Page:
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January 31, 2006 - New York Times (NY)

Column: Just Doing His Job

By John Tierney

Return to Drug War News: Don't Miss Archive

After I wrote last year about Richard Paey, the wheelchair-bound patient who's been in physical agony for two decades, a lot of readers asked me what kind of monster could have prosecuted him for obtaining painkillers. If you watched ''60 Minutes'' Sunday, you could see for yourself.

Scott Andringa, the prosecutor in Florida who sent Paey to prison for 25 years, did not come off well on ''60 Minutes,'' but he didn't look dementedly evil, either. He seemed exactly the way I've found him in interviews: earnest, conscientious, convinced he had done the right thing. That's why he scares me.

He's one of the many well-meaning public officials whose judgment has been so warped by the war on drugs that they can't see what they've become. Andringa, echoing the line of the Drug Enforcement Administration, has assured me he would never stop patients from getting medicine for their pain.

''I have the utmost respect for doctors who try to treat pain humanely and responsibly,'' he told me. ''I am not a doctor. I have never claimed to be a doctor.''

Yet there he was playing doctor on ''60 Minutes'' to explain why it was ''reasonable'' to infer that Paey was a drug dealer. There was no evidence that Paey had sold any of his painkillers (and agents had conducted surveillance of him and his wife for two months). But Andringa inferred that Paey must have been selling them because the prescriptions he received worked out to about 25 pills per day.

''One pill every hour, every day, for two years,'' Andringa told Morley Safer, as if this feat of math proved his case. It's the same mystic numerology you hear over and over from drug warriors like Karen Tandy, the head of the DEA, who prefers to focus on the number of pills prescribed without bothering with details like the patient's needs or the dosage.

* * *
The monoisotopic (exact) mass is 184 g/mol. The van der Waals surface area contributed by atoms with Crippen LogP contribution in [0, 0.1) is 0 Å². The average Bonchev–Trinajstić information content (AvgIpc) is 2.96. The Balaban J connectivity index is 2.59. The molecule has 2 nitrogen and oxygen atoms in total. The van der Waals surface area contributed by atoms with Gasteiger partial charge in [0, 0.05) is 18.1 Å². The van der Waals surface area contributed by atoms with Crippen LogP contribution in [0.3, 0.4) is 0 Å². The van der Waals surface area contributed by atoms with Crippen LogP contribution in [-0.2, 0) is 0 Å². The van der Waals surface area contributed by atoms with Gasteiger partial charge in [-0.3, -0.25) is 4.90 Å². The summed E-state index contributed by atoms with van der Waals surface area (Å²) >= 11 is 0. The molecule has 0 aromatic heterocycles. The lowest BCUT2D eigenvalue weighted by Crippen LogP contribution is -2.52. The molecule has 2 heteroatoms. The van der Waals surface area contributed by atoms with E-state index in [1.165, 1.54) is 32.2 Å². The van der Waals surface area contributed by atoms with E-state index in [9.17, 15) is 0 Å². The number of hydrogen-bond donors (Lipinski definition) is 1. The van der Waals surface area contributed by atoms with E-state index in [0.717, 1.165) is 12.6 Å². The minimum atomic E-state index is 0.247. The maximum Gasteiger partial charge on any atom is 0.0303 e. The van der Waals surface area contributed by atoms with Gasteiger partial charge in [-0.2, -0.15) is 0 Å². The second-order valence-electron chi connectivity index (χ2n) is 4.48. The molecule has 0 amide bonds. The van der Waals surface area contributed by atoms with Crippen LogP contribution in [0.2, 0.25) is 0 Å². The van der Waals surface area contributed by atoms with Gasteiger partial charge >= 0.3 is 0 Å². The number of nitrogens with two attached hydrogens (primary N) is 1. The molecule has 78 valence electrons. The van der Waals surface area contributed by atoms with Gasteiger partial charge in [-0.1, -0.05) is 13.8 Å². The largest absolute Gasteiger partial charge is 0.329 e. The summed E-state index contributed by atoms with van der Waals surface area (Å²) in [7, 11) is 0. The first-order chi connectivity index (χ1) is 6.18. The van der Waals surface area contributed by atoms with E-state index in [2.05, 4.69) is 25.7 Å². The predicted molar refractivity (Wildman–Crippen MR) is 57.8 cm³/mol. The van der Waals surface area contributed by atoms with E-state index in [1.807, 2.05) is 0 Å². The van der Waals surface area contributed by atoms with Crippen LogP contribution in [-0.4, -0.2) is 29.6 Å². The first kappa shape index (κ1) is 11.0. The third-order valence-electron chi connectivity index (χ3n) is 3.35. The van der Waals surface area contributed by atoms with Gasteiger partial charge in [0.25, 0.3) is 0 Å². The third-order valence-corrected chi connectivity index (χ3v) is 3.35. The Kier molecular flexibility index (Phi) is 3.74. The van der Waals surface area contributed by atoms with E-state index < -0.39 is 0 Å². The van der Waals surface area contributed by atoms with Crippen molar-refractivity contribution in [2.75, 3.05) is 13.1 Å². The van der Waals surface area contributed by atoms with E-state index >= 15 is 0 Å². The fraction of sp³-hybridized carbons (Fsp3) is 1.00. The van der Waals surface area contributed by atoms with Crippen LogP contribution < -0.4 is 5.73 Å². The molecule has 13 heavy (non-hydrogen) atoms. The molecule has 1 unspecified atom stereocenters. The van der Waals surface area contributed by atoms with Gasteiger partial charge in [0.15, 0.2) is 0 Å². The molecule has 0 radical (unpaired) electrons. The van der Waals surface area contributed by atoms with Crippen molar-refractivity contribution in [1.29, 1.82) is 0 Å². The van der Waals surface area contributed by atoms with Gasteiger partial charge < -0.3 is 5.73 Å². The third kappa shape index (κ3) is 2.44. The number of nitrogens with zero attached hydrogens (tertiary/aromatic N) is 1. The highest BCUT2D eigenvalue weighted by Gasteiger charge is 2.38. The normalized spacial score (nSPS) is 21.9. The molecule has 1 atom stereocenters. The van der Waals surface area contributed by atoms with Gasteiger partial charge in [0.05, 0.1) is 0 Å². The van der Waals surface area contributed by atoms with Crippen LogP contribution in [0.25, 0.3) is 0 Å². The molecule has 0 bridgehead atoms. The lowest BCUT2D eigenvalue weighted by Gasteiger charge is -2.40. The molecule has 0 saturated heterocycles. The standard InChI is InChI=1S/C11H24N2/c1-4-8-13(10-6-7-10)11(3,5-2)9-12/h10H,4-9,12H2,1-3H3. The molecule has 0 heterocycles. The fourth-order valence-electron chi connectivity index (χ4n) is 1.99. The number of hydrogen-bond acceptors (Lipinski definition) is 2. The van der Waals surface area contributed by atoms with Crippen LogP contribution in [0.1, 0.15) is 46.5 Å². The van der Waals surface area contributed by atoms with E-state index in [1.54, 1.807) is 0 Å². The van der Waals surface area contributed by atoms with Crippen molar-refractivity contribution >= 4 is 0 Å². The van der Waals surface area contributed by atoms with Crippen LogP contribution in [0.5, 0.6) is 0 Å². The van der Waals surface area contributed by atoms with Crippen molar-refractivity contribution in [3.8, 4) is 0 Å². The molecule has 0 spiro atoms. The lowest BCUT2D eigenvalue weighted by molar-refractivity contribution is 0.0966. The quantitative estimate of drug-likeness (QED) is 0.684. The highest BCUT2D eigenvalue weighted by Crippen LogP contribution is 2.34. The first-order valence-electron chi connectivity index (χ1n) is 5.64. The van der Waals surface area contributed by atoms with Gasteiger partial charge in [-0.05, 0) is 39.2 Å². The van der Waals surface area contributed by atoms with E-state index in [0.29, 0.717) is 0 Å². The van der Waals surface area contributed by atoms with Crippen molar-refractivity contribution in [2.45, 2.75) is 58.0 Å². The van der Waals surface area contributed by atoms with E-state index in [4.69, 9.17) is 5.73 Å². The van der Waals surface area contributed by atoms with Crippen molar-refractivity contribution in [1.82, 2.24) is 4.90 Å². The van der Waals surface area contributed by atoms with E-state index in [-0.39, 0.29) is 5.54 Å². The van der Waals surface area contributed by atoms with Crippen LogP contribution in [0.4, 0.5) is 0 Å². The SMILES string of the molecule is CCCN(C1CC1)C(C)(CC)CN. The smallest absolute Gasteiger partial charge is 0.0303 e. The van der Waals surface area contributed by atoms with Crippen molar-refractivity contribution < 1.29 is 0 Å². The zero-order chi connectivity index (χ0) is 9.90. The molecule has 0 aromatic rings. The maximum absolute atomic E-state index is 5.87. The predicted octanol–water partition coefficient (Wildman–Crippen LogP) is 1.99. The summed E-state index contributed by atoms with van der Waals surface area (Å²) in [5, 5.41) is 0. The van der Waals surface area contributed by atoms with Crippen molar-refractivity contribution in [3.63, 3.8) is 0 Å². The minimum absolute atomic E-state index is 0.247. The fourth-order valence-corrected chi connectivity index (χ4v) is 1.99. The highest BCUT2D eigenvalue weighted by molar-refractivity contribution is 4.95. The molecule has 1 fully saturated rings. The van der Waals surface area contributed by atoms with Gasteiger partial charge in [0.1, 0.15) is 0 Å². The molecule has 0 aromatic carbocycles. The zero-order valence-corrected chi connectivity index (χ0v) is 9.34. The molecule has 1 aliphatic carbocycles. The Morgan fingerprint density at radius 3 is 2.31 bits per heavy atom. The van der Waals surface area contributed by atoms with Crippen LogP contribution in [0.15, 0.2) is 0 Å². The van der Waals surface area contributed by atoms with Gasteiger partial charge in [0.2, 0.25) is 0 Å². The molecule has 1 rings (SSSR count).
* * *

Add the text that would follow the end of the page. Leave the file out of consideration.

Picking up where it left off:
Paey had no trouble explaining to me why he was taking 25 pills per day: his doctor cautiously gave him a variety of low-strength pills in order to avoid prescribing the kind of painkillers that tempt drug abusers and invite investigation from the DEA Instead of taking a few high-strength oxycodone pills, Paey took a cocktail of pills containing low doses of oxycodone and other less effective pain killers like Tylenol.

As a result, the total daily dose of oxycodone in all those pills Paey took was less than what he could have gotten in a single high-strength OxyContin pill. And there are some chronic-pain patients who need 10 of those high-strength OxyContins every day because they, like Paey, have developed a tolerance to the drug over the years.

So there was no good medical reason to assume that Paey wasn't taking all those pills. In fact, he says he wasn't getting enough pain relief because of his doctor's fear of the DEA Yet Andringa simply made his own medical diagnosis -- too many pills -- and proceeded to exploit the extraordinary leverage that prosecutors have been given over doctors and patients.

The typical approach is to put pressure on patients to turn on their doctors, but it can work the other way, too. Paey told me he was offered a deal by investigators: ''They said if you're willing to testify against your doctor it would go a long way to having these charges go away.'' Paey refused, and then found himself facing hostile testimony from the doctor, who said he had not authorized the contested prescriptions.

After the doctor's credibility was challenged in court -- he was contradicted both by his own words and by pharmacists who said he'd approved the prescriptions -- the prosecutor came up with a mind-boggling new argument against Paey. Andringa told the jurors that even if they believed the doctor had prescribed the drugs, Paey should still be convicted because the doctor should never have written the prescriptions.

Andringa argued that the doctor wasn't practicing proper medicine -- according to the prosecutor's standards -- so the prescriptions were illegal and Paey shouldn't have filled them. By this logic, instead of listening to his doctor, Paey should have tried to anticipate what a prosecutor would prescribe for him.

I spoke to Andringa yesterday, after he'd watched ''60 Minutes'' and seen Paey's wife and the three teenage children whose father may die in prison. ''I'm not thrilled about this case,'' he said. ''I'm only proud that I did my job as a prosecutor.'' And self-appointed doctor.

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